Is It Safe To Host Friendsgiving In 2020? Experts Explain Why It Might Be Too Risky

You’re probably gearing up for a very different Thanksgiving than years past during the ongoing coronavirus pandemic. Some traditions, like baking the perfect pumpkin pie, aren’t in jeopardy, but with the U.S. Centers for Disease Control and Prevention (CDC) cautioning against large indoor gatherings, you might be wondering if it’s safe to host Friendsgiving in 2020. If you’re already planning a guest list, curating a menu, and crafting individualized place settings, you may be getting ahead of yourself.

As much as you want to get together with friends for the holidays, it’s crucial to consider the risks. According to the CDC as of Nov. 11, a virtual celebration or a small dinner with only people who live in your household are the lowest risk options. The risk increases as you include more people outside of your immediate living space — the CDC lists small or medium-sized outdoor gatherings with family and friends in your community as a moderate risk. Any indoor activities, like a Friendsgiving dinner, with people outside of your household pose the highest risk. In fact, the CDC names "small household gatherings" as "an important contributor to the rise in COVID-19 cases."

Dr. John Swartzberg, M.D., F.A.C.P., clinical professor emeritus of infectious diseases and vaccinology at Berkeley Public Health, tells Elite Daily a virtual celebration is the safest option. Putting it plainly, Dr. Swartzberg says, “This virus does not respect our holidays.”

Dr. Swartzberg notes inadequate social distancing and frequently taking off masks for drinking and eating can contribute to the spread of COVID-19 during a time when cases are already spiking around the country. "Groups of people coming together inside is a recipe for disaster," he explains.

With colder weather rolling in, there are fewer options for lower risk outdoor gatherings. Dr. Michelle Barron, M.D., Senior medical director for infection prevention and control at UCHealth, tells Elite Daily if you aren’t part of an individual’s bubble, attending Friendsgiving can put you at high risk for contracting or transmitting COVID-19.

"A lot of these [holiday] occasions occur indoors. In the summer, you [had] more space because [you were] outside and you had air circulation in your favor,” Dr. Barron explains. “As the weather gets colder … it makes it a little bit more challenging to do that."

Experts warn there is no way to make an indoor gathering during the pandemic completely safe. “Risk can only be mitigated,” says Dr. Swartzberg. Some steps you can take to mitigate the risk include holding any gatherings outside, limiting the guest list to people in your bubble, wearing face masks, and having people quarantine 14 days before Friendsgiving.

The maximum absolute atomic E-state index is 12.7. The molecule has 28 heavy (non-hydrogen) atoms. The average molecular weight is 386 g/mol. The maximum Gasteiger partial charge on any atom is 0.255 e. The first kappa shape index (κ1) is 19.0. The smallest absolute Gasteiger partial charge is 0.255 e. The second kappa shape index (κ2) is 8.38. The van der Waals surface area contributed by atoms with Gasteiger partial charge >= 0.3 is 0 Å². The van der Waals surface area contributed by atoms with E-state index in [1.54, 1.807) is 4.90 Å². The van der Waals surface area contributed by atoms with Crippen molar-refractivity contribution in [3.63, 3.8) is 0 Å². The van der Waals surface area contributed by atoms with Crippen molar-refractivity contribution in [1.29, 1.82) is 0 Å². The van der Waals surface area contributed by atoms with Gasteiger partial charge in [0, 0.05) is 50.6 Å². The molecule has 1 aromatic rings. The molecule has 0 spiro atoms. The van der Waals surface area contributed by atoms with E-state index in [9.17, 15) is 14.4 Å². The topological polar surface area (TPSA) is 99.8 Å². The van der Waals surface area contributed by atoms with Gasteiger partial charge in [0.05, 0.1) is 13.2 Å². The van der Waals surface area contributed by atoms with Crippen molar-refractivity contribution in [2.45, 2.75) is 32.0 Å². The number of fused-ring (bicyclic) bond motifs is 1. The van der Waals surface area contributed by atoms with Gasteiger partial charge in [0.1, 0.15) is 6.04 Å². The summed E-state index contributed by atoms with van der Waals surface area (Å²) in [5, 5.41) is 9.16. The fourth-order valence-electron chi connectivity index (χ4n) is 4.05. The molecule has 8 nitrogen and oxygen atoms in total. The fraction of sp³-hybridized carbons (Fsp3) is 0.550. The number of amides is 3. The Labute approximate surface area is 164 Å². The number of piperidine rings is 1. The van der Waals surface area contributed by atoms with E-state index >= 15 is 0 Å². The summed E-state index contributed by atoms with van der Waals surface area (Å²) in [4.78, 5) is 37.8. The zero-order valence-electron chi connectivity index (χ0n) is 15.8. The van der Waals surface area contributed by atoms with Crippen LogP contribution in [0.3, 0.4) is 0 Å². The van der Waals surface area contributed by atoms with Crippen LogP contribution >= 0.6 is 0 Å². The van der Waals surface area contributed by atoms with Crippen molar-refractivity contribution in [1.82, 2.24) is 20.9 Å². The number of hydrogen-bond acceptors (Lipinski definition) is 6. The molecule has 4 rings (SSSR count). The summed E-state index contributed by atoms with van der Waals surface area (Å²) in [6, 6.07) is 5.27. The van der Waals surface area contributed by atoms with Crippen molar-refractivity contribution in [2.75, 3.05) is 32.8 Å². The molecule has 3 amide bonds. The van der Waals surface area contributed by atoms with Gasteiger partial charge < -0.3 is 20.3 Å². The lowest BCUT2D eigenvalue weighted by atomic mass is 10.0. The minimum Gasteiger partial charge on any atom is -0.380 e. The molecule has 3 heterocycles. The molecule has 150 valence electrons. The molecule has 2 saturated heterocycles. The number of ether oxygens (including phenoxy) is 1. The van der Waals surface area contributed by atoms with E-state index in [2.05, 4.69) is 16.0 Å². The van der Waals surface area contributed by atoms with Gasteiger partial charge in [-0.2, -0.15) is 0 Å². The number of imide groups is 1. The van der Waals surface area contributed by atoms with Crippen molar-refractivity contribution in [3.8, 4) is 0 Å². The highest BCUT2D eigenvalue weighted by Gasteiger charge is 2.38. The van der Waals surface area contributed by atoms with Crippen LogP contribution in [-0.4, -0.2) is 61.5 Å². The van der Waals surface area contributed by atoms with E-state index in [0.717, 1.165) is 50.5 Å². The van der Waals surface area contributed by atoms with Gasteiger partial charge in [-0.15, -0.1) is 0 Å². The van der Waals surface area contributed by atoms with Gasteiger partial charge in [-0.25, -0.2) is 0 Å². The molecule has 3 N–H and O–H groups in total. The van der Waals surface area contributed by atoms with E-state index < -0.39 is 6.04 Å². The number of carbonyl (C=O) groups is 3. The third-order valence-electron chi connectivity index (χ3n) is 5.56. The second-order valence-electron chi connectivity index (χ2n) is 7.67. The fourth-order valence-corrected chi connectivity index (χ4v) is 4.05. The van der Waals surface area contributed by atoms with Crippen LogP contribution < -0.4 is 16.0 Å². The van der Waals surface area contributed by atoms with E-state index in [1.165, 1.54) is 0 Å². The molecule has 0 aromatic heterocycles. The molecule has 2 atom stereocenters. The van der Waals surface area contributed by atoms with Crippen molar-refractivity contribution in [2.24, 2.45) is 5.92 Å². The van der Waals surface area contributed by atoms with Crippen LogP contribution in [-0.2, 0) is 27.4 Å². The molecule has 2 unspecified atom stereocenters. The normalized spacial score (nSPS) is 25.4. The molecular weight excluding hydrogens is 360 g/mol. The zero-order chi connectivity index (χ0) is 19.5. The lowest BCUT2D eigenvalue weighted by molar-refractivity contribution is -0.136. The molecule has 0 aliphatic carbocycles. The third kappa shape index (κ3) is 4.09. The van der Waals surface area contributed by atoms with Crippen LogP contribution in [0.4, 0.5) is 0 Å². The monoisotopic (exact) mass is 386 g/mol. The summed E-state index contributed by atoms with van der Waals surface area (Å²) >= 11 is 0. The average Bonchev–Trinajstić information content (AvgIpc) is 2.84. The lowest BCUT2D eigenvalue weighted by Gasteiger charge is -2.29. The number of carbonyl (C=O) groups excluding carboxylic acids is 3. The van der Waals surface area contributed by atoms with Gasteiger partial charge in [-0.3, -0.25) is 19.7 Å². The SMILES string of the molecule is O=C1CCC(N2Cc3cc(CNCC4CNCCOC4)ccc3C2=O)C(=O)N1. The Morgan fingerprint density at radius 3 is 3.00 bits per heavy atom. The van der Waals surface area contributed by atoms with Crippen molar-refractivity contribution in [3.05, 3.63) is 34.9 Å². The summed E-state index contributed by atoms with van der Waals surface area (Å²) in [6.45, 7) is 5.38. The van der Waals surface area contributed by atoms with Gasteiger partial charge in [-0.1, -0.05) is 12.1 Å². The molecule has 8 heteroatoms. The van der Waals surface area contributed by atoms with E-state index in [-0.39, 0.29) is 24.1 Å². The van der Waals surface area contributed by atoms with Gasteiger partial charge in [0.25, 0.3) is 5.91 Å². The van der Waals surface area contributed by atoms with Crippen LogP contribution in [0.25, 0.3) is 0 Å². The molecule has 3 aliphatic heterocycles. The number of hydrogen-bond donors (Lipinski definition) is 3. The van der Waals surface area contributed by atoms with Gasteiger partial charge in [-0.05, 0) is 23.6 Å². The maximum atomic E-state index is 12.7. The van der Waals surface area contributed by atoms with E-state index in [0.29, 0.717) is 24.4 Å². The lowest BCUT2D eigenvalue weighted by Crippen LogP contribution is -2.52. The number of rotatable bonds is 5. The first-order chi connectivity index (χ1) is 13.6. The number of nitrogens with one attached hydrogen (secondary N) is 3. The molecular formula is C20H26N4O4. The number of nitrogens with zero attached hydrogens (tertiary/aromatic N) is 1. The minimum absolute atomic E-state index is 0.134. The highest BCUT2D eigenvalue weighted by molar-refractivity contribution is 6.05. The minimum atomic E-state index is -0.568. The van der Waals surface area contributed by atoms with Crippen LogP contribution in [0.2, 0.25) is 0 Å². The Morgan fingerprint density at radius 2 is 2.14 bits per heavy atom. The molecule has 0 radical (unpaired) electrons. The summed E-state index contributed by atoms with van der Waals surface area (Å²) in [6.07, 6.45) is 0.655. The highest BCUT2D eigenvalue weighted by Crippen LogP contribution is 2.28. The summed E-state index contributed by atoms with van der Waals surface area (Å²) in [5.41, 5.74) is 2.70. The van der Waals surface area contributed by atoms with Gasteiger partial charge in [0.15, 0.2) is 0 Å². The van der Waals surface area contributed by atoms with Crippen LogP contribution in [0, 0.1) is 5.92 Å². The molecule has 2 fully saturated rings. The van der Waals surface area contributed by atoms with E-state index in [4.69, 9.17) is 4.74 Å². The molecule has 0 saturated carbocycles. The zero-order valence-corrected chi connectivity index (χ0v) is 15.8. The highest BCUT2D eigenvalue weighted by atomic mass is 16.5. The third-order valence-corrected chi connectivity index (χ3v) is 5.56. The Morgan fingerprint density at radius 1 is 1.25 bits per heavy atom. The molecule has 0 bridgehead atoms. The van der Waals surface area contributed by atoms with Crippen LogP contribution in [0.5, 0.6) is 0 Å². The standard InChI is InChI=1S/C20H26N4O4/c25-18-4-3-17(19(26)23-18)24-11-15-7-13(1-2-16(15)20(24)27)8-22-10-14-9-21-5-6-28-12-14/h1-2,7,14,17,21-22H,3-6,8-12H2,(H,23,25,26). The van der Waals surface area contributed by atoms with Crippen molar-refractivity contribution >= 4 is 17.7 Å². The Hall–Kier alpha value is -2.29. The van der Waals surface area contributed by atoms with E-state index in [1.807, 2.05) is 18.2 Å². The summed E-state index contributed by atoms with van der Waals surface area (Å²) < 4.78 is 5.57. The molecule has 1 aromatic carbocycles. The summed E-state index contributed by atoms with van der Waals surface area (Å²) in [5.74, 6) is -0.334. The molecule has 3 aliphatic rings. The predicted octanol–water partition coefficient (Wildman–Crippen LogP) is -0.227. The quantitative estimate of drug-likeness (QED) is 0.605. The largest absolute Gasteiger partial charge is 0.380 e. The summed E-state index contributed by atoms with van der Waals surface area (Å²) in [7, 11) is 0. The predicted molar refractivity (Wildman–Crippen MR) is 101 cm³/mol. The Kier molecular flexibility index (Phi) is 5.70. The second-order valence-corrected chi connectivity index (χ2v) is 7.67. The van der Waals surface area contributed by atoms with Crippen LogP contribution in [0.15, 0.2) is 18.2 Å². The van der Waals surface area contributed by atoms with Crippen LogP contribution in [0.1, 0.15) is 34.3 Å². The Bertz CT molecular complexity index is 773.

Dr. Swartzberg adds that even if people quarantine for 14 days prior to a Friendsgiving, there’s still a risk when traveling. "If people need to travel by plane, train, or bus … they could get infected during their travel," he notes.

If you’re not going virtual, Dr. Swartzberg recommends opting for an outdoor gathering, using heat lamps to keep people warm. He also suggests wearing a mask outside, especially if you can’t maintain distance from others and if there are several people from outside of your bubble there.

If you must host an indoor event, it’s important to increase ventilation as much as possible and keep the guest list small. Open windows and doors and avoid fully enclosed spaces. Dr. Swartzberg says taking off your mask indoors is "too risky," which can obviously present a problem if you need to eat and drink.

He suggests serving one person at a time rather than a buffet or potluck. People should also bring their own plates, utensils, glasses, and serving equipment. When eating, guests should be as far away as possible from others outside their own bubble (a minimum of 6 feet). You should also keep the get-together shorter than normal, since according to CDC guidance as of Nov. 11, longer gatherings are a greater risk, and "being within 6 feet of someone who has COVID-19 for a cumulative total of 15 minutes or more greatly increases the risk of becoming sick."

The CDC also emphasizes following all local laws and regulations regarding indoor gatherings and quarantining when traveling out of state. As of Nov. 11, the CDC is urging people to forego travel plans and in-person gatherings in order to help stem the spread of COVID-19. Anyone who is currently sick or has been exposed to coronavirus, as well as anyone with an increased risk of severe illness, should avoid attending any in-person gatherings.

If you think you’re showing symptoms of coronavirus, which include fever, shortness of breath, and cough, call your doctor before going to get tested. If you’re anxious about the virus’s spread in your community, visit the CDC for up-to-date information and resources, or seek out mental health support. You can find all Elite Daily’s coverage of coronavirus here.

Experts cited:

Dr. John Swartzberg, M.D., F.A.C.P., clinical professor emeritus at the UC Berkeley School of Public Health’s Division of Infectious Diseases and Vaccinology

Dr. Michelle Barron, M.D., Senior medical director for infection prevention and control at UCHealth

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